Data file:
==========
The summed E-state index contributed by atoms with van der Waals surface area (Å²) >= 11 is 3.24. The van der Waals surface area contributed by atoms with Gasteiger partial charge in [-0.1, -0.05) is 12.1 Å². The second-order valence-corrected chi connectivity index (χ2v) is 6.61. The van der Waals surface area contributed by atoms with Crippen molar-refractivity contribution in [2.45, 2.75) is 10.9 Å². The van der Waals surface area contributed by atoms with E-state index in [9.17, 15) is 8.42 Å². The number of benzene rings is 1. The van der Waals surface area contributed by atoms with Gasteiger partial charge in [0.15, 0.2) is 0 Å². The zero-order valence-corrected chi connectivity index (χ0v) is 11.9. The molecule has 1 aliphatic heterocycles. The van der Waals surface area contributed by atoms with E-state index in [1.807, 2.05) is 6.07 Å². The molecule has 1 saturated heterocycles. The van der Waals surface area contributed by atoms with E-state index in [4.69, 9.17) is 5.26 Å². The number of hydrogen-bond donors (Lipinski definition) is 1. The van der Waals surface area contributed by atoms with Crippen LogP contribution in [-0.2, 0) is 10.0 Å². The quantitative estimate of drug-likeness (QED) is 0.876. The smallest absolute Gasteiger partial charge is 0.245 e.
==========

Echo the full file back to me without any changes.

The summed E-state index contributed by atoms with van der Waals surface area (Å²) >= 11 is 3.24. The van der Waals surface area contributed by atoms with Gasteiger partial charge in [-0.1, -0.05) is 12.1 Å². The second-order valence-corrected chi connectivity index (χ2v) is 6.61. The van der Waals surface area contributed by atoms with Crippen molar-refractivity contribution in [2.45, 2.75) is 10.9 Å². The van der Waals surface area contributed by atoms with E-state index in [9.17, 15) is 8.42 Å². The number of benzene rings is 1. The van der Waals surface area contributed by atoms with Gasteiger partial charge in [0.15, 0.2) is 0 Å². The zero-order valence-corrected chi connectivity index (χ0v) is 11.9. The molecule has 1 aliphatic heterocycles. The van der Waals surface area contributed by atoms with E-state index in [1.807, 2.05) is 6.07 Å². The molecule has 1 saturated heterocycles. The van der Waals surface area contributed by atoms with E-state index in [4.69, 9.17) is 5.26 Å². The number of hydrogen-bond donors (Lipinski definition) is 1. The van der Waals surface area contributed by atoms with Crippen LogP contribution in [-0.2, 0) is 10.0 Å². The quantitative estimate of drug-likeness (QED) is 0.876. The smallest absolute Gasteiger partial charge is 0.245 e.